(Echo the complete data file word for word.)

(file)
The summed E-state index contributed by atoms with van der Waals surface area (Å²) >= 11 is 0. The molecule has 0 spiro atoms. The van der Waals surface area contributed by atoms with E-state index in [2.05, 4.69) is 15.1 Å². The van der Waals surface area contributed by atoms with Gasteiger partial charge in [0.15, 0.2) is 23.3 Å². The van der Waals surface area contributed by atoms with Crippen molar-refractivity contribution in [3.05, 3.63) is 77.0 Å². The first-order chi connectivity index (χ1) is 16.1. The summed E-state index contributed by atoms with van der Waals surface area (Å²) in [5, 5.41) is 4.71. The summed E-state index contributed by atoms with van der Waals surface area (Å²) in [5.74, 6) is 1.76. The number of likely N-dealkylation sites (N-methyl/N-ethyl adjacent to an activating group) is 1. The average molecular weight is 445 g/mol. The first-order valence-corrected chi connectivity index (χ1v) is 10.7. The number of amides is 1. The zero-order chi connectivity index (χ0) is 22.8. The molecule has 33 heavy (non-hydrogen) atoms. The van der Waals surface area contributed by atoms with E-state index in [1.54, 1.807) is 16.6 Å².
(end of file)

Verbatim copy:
The summed E-state index contributed by atoms with van der Waals surface area (Å²) >= 11 is 0. The molecule has 0 spiro atoms. The van der Waals surface area contributed by atoms with E-state index in [2.05, 4.69) is 15.1 Å². The van der Waals surface area contributed by atoms with Gasteiger partial charge in [0.15, 0.2) is 23.3 Å². The van der Waals surface area contributed by atoms with Crippen molar-refractivity contribution in [3.05, 3.63) is 77.0 Å². The first-order chi connectivity index (χ1) is 16.1. The summed E-state index contributed by atoms with van der Waals surface area (Å²) in [5, 5.41) is 4.71. The summed E-state index contributed by atoms with van der Waals surface area (Å²) in [5.74, 6) is 1.76. The number of likely N-dealkylation sites (N-methyl/N-ethyl adjacent to an activating group) is 1. The average molecular weight is 445 g/mol. The first-order valence-corrected chi connectivity index (χ1v) is 10.7. The number of amides is 1. The zero-order chi connectivity index (χ0) is 22.8. The molecule has 33 heavy (non-hydrogen) atoms. The van der Waals surface area contributed by atoms with E-state index in [1.54, 1.807) is 16.6 Å².